Park Place Wines: A Business Throughout The Generations

This article first appeared in The Independent Newspaper. Read more about #EverythingEastEnd here

Donald McDonald purchased an empty lot in East Hampton in 1969 on Newtown Lane, long before the days of luxury retail stores. A high school teacher at the time, McDonald built a discount liquor store, a party store, and the offices above it, all after the dismissal bell rang, and throughout the summer months, to open up his family business that very same year. Today, that discount liquor store has become better recognized as Park Place Wines & Liquors.

“For us growing up, the family business was there and the whole community came in. Especially around Christmas time. Everybody knew everybody else,” said Donald’s daughter, Donna McDonald. Her brother, Tom McDonald, chimed in, “It was almost better than the local barber shop.”

The McDonalds are a family rooted into East Hampton from the ground up. Donald was born in East Hampton, in a house, not a hospital. He later met his wife, Alice, while he was lifeguarding at Main Beach, a marriage that would last 54 years. Although Donald had begun to delegate responsibilities to their children around 2008, it was in 2011, after Alice passed away, that both Donna and Tom took over management of Park Place. Donna handles the staff and Tom handles accounting. Together, they’ve refreshed an old family business into a thriving business model for the future.

At 89 years old, Donald still comes into the store on a daily basis. “He’s an old fixture in the community. He has a mindset where he cares about people and East Hampton,” said Donna about her father. It’s become a synchronized routine, both endearing and lighthearted, as the staff pulls all the bottles to the front of the store and leaves them out so Donald can see them upon arrival. While Donald has stepped back, he certainly hasn’t tired out, she said.

“It’s been such a wonderful experience to work with my brother,” said Donna. She moved to San Francisco in 1996, but still spends her summers in East Hampton and during the holiday months, where she always sees Tom, who has remained a local. She said she relishes “the joy of having people come in, and the cultural experience of not just meeting people, but helping them with the history of a wine, how it pairs.”

Park Place has evolved from a discount liquor store into more of a wine shop, with sommeliers and industry experts that bring knowledge and value into the area. There’s even a tasting table in the store where patrons can partake in sampling different products before buying, from wine to tequila, whiskey, and more.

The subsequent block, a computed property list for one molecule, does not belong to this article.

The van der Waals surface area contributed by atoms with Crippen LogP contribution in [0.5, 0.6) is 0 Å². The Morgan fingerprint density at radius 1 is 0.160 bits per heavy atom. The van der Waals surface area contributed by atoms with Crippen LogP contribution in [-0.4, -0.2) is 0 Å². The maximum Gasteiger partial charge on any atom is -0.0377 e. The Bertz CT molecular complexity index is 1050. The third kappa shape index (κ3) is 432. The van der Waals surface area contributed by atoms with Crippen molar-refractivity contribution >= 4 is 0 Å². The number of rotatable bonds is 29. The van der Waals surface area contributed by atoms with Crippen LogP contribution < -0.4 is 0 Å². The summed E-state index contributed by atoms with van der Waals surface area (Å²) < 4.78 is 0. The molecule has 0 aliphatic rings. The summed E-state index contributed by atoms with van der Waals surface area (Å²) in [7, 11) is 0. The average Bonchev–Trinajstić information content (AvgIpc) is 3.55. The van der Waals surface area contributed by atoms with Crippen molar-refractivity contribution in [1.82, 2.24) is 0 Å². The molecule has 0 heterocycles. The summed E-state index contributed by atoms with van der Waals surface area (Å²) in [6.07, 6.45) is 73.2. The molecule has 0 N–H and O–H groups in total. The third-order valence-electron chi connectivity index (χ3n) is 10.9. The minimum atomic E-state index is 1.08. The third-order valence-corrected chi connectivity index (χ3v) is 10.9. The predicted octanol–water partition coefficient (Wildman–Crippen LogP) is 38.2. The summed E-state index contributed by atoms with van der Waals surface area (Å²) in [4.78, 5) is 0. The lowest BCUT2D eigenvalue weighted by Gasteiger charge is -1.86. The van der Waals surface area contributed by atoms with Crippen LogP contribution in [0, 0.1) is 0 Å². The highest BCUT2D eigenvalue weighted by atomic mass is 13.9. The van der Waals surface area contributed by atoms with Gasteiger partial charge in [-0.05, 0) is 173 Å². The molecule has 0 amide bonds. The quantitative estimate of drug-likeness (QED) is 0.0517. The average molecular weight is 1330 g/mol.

courtesy of Donna McDonald

As the McDonalds, and the entire East Hampton community, commemorate 50 years of Park Place Wines & Liquors, it’s also a celebration of life and the family that has brought moments of happiness to those around them. A bottle of wine, or liquor, is more than the alcohol by volume listed on the label. It symbolizes a gathering of friends, family, and perfect strangers. It’s date night at home, toasting to a new promotion, sipping while watching beach sunsets, a barbecue, a Tuesday night, a memory.

“When my dad was courting my mother, who was in New Jersey at the time, he would drive to her from East Hampton. This is before the Long Island Expressway was built. He would take Sunrise Highway all the way to the G.W. Bridge, just to have lunch with her family on Sundays,” Donna said of her maternal side of the family, who were all from Italy. “Italians had lunch on Sundays after church, and they’d all drink Manhattans, or Negronis. So, we drink those two things to remember my mother.”

Helping Local Horses

(This article first appeared in the November 15, 2017 issue of The Independent Newspaper)


Marylou Kaler is an East Hampton resident with a passion for equine. Driving down Route 27 heading east, just before Red Horse Market, is a wide-open space where many a passerby has pulled over to take a picture of the four magnificent White Shire horses — Gunner, Patsy, Tess, and Isabelle. They have had a rather tough life. Rescued in 2015 from Quiet Times Shires in Ridge, their former owner was found guilty of animal cruelty, abusing them as carriage drivers. In the almost three years since, with 25 years of equine caregiving experience behind her, Kaler has rehabilitated her new friends and formed an incredible bond.

Yet, without outside funds, her resources have become exhausted and thus a non-profit, Stable Environment Equine Rehabilitation, was created.

“I’m aware of the horses’ profound effect on people, their therapeutic value for equine-facilitated mental health,” Kaler explained.